Best Practices Approach to the Electronic Monitoring of Youth

Article excerpt

Youth-focused electronic monitoring (EM) programs were initially implemented in the late 1980s in the United States. The growing popularity of these programs can be noted by their development throughout the world, such as the recent establishment of the first youth EM program in Canada (the Youth Electronic Monitoring Pilot Program). With its increasing use, a number of issues pertaining to the EM of youth have become evident in the literature. Specifically, the following matters related to EM of youth have been discussed: program implementation, positive and negative consequences, recidivism rates, and cost-effectiveness. In addition, the increasing use of youth-focused EM programs has prompted the need for clear guidelines in the use of this sanction. This article provides "best practice" procedures for the EM of youth, which are founded upon empirically supported principles of effective young offender programs (i.e., selection of suitable offenders, program characteristics, and treatment integrity). In addition, the literature suggests that effective youth-focused EM programs are those that plan daily face-to-face contact, incorporate off-site random alcohol/ drug testing, identify indices of effectiveness and are evaluated regularly.

The roots of electronic monitoring (EM) can be traced back to biblical times, when the apostle Paul was placed under house arrest by the Romans (Gibbs & King, 2003). More recently, in the 1960's Harvard psychologist Robert Schwitzgebel developed the first electronic device that he believed would provide a humane and inexpensive alternative to incarceration (Gomme, 1995). The initial implementation of EM occurred in the early 1980s in the United States with adults (Bonta, Wallace-Capretta & Rooney, 1999). The popularity of EM programs is noted in many regions around the world (i.e., United States, Europe, Asia, Australia, New Zealand) (Gibbs & King, 2003), including Canada. Currently, EM programs are in operation in four of the Canadian provinces (Goff, 2004). Following the use of EM with low-risk adult offenders, this approach was extended to American juvenile populations in 1986 (Roy, 1997). In comparison with adults, youth EM programs have been implemented on a smaller scale; programs currently exist in the United States, the United Kingdom and more recently in Canada.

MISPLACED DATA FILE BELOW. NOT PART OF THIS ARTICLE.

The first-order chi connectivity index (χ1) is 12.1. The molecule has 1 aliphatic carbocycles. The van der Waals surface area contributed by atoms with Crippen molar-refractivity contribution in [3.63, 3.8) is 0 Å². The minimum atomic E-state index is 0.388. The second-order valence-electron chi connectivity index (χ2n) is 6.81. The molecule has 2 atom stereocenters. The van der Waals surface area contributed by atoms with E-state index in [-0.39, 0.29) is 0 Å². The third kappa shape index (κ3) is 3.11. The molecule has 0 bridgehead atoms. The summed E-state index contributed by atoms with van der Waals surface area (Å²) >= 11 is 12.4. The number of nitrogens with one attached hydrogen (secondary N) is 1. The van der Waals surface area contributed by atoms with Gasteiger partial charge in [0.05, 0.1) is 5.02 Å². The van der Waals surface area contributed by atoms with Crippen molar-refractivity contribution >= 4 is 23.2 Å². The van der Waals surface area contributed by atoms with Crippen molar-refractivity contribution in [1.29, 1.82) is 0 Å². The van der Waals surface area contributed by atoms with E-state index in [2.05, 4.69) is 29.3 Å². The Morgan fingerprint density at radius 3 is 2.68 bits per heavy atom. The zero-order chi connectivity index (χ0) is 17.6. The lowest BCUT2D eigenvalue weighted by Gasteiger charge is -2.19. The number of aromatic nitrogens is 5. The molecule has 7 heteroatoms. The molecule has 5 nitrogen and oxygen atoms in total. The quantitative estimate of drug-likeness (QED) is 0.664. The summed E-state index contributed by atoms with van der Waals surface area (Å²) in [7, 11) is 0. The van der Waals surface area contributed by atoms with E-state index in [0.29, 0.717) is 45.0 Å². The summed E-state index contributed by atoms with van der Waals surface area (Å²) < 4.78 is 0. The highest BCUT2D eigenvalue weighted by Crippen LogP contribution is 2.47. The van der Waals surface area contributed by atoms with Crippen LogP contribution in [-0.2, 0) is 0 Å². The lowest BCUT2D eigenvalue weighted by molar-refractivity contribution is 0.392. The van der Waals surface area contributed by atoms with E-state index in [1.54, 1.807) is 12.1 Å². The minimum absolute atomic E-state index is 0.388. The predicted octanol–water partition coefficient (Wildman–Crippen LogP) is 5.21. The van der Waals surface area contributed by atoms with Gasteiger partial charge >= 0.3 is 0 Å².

The utilization of youth EM programs can be attributed to a combination of factors, many of which are derived from adult EM programs. The expectations of EM as being a cost-effective, community-based alternative to incarceration with adult offenders lead to its use with juvenile populations. Specifically, it has been suggested that decreased per diem costs as compared to institutional programs and reduction of personnel costs associated with residential programs would be applied from adult to youth populations (Charles, 1989). The EM of youth is also perceived to offer a humanistic form of rehabilitation in the home and in the community, in addition to decreasing negative family consequences (Vaughn, 1989). With the many purposes and goals of EM, one of the difficulties with this sanction has been the attempt to fulfill too many functions without the designation of a clear goal and purpose (Gibbs & King, 2003).

EM technology consists of an electronic device worn by the offender which emits a signal indicating both the offender's whereabouts and also any instance in which the offender leaves his or her place of residence (Bonta, Wallace-Capretta & Rooney, 2000). There are two major forms of EM equipment--continuously signalling and programmed contact equipment (Goff, 2004). Although both of the current devices can confirm whether or not an individual is at an approved place at a specific time, they are unable to track an offender's movement (John Howard Society, 2000). The technological advancement of Global Positioning Systems (GPS) allows offenders' precise location to be monitored (John Howard Society, 2000). …


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